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Last Reviewed on June 19, 2019, by eNotes Editorial. Word Count: 472

Chinese-born American poet Marilyn Chin (recipient of a Fulbright Fellowship and Pushcart Award for poetry) writes about her family, her Chinese heritage, her love, and her grief in her collection titled Rhapsody in Plain Yellow. The speaker obliquely discusses her family's history in "Chinese Quatrains":

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He gleaned a beaded purse from Hong Kong

He procured an oval fan from Taiwan

She married him for a green card

He abandoned her for a blonde

Chin, who was born Mei Ling, was forced by her father to change her name to Marilyn when she prepared to enroll in school. Her father was obsessed with the famous actress Marilyn Monroe, and so this quote is likely an allusion to her father.

Chin remembers her mother fondly. In "Blues on Yellow," (a poe, whose title is a pun on the "blue" of sadness and the "yellow" used pejoratively to describe Asians), the speaker encourages her mother, "Do not be afraid to perish, my mother, Buddha's companion is nigh." Much of this poetry collection is devoted to Chin's mother, specifically the poet's grief at her mother's passing.

Chin had a close relationship with her mother and, as evidenced in this collection, perceived in her mother an ambivalence concerning American life. In "That Half is Almost Gone," the speaker watches as her mother slowly adjusts to life in America:

You are a Chinese/ my mother was adamant

You are a Chinese/ my mother less convinced

You are not Chinese?/ my mother now accepting.

The speaker of this poem is Chin herself (thirty-six years old at time of writing). She recalls that her mother struggled to impart a sense of Chinese identity in her daughters ("her third daughter marries a Protestant West Virginian").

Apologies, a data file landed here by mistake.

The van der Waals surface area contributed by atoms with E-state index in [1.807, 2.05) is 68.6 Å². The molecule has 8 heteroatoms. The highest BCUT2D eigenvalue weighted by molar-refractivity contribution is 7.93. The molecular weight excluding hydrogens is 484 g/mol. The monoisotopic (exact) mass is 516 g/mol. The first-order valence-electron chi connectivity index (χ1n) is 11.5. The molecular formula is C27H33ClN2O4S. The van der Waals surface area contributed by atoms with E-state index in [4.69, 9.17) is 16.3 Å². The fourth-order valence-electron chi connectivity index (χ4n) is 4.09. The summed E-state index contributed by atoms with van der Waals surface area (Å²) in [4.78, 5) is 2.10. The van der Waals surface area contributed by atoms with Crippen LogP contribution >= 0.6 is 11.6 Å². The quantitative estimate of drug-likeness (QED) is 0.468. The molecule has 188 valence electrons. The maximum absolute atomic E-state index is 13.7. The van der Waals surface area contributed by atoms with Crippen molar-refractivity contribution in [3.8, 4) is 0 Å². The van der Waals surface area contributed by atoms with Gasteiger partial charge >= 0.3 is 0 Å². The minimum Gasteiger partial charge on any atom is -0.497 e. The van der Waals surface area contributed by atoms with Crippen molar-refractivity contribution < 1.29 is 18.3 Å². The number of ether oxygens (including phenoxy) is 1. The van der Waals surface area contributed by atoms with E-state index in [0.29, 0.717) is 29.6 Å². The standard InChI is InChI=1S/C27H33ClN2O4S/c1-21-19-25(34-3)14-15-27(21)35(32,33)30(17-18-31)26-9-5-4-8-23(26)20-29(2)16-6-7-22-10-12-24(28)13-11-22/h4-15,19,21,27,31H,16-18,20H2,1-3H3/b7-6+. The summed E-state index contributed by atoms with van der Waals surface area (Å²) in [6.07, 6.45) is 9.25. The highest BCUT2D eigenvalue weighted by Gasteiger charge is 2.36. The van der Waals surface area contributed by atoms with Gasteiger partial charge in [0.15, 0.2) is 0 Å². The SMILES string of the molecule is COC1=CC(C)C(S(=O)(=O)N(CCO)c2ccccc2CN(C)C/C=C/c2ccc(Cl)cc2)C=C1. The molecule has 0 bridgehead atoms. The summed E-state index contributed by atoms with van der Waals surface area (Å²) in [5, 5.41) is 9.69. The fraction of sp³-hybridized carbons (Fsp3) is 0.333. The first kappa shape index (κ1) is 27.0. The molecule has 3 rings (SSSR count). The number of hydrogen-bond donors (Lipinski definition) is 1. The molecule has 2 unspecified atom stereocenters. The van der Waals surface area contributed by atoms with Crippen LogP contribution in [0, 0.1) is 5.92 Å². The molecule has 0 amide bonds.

While Chin sympathizes with her mother's struggle as an immigrant, she also exhibits some resentment in not fulfilling what she imagines her mother's wishes would have been. In "The Waters of Samsara" she calls herself "my mother's aging girl / Myopic, goat-footed / Got snagged on an unmarked trail." Especially now that her mother is dead ("what is the void but motherlessness"), she regrets her mother's wishes for her—even if she does not regret not having fulfilled them.

The poet also addresses herself to Charles, her former lover. In her titular poem, "Rhapsody in Plain Yellow," she begins:

I love you, I love you, I love you, no matter

your race, your sex, your color.

The majority of this poem is spent memorializing her late husband.

Finally, Chin is often self-referential as a poet, reflecting on her craft. In "How Deep is the River of God?" she provocatively writes, "Poetry is a vast orphanage, in which you and I are stars." This quote exhibits, addition to her self-awareness, her skill in subverting the reader's expectations (as one would expect "children" rather than "stars" in such a metaphor).

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